8 years. $90 million. This is the success story of Blenders Eyewear
Little did Chase Fisher know the day he wore a $5 pair of neon green “beater” sunglasses to see his favorite DJ at a downtown San Diego nightclub, that he would leave with a business idea.
Sporting this $5 pair of neon sunglasses, he received overwhelmingly positive responses. After doing some market research, he realized the eyewear market was heavily dominated by a small group of players that leveraged substantial controls on all pricing, distribution, and manufacturing. He quickly learned this was the reason that prices for eyewear were so out of whack. Where were the choices for eyewear that were relevant, affordable and dependable? He realized there was a major void in the market between high-end designer sunglasses and low-end beater shades.
With some help from his neighbor, Blake - a graphic designer, who crafted a logo and Facebook page, along with a $2,000 loan from his roommate which covered a trademark, website domain, first round of sunglasses and stickers, Blenders Eyewear was born.
The name was inspired by the street that Chase and Blake lived on - Hornblend Street. The name fit perfectly for the mixing and matching of various colors they wanted to use, and the local beachy lifestyle in San Diego.
Blenders was launched at San Diego’s State Entrepreneur Day. Quickly, Chase learned he needed more colors and styles to offer his target audience if he wanted to be successful. Without any cash, but a winning plan, he managed to create a successful crowdfunding campaign through Indiegogo. This campaign showcased affordable sunglasses with bright colors, patterned frames, and tinted lenses. They were on trend. They were stylish. They caught everyone’s eyes.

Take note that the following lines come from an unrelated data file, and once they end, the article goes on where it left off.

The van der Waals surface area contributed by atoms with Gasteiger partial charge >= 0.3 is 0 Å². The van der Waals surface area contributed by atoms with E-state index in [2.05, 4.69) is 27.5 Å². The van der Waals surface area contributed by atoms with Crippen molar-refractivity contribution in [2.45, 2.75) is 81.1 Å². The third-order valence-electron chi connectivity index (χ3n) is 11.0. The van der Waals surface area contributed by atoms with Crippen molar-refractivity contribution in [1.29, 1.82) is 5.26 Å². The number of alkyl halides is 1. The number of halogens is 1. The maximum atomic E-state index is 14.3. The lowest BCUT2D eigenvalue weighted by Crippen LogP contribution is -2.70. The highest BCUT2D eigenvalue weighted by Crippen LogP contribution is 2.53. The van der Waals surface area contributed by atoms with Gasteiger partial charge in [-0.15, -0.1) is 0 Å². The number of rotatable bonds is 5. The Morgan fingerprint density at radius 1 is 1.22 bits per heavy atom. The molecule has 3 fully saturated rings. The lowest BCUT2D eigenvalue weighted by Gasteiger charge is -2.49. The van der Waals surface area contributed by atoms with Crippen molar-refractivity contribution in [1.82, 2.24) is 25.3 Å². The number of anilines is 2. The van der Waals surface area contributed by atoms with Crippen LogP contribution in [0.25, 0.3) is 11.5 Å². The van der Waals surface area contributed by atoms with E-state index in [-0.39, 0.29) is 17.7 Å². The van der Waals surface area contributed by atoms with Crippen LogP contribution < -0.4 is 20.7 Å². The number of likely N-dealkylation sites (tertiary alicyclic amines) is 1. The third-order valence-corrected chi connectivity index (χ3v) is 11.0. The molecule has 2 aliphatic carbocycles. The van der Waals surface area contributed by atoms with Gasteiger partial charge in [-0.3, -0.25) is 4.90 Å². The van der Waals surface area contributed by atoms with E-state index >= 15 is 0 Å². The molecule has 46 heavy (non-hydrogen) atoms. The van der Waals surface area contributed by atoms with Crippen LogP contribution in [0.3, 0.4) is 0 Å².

With a bountiful circulation of social media, demand for initial designs started to arrive, along with requests for purchasing details. Continuing to generate true grassroots marketing tactics, sunglasses and stickers were passed around local beaches, pool parties, and music festivals to gain exposure and win over brand popularity. Blenders sunglasses even appeared on the faces of DJs on stage and other artists that frequented San Diego.
8 years into the journey, Blenders was valued at $90 million. Safilo, a billion-dollar eyewear giant, and the parent brand of Smith Optics, Carrera and Polaroid Eyewear, bought a 70% stake in the local San Diego startup in 2019. Chase Fisher still remains CEO.
This partnership is a win-win. Blenders can now expand internationally at a much greater scale. Blenders has an unparalleled understanding of its target audience - the millennials and generation Z. And Safilo now has gained a better tap into this younger market.
What started with Chase selling pairs of Blenders sunglasses from his backpack he has made a household name for himself. Blenders is now a premium lifestyle brand specializing in fresh, vibrant comfortable sunglasses and snow goggles that are founded on fun, and designed for adventure, all priced between $20 - $95. Blenders now represents a brand standing for passion, progress and a life in forward motion.
This journey did not come quick nor easy though. Blenders only really exploded in 2016 - hitting more than a million in sales for the first time. Roughly 95% of their sales have been transacted through ecommerce with a direct to consumer business model to reduce overall expenses. There is a brick and mortar location in Pacific Beach, with a few more in the works in other states. The benefit of eCommerce at this level is that you can run with your data and analytics. Wherever your data is most prominent, you can put stores in those locations and know there is already demand for your product.
When interviewed by SDVoyager, some of Chase’s descriptions of this journey were "emotional rollercoaster” and “innumerable sacrifices”. Some of the biggest struggles encountered along the way were figuring out:
- Cash Flow
- Inventory Management
- Manufacturing and lead times
- And managing employees and building a team
He learned very early that he knew nothing. But that was okay. He learned by doing. He learned that cash is gasoline. He learned that customer service is an investment and not an expense. He learned that entrepreneurship is lonely and damn hard work. Work that no education system can prepare you for. It’s one that you have to build yourself.
In Chase’s words: “You are going to be liked by some, loved by others, criticized by a handful, and disliked by few. Therefore, it makes the most sense to do what you want regardless of how people think or what they say.”
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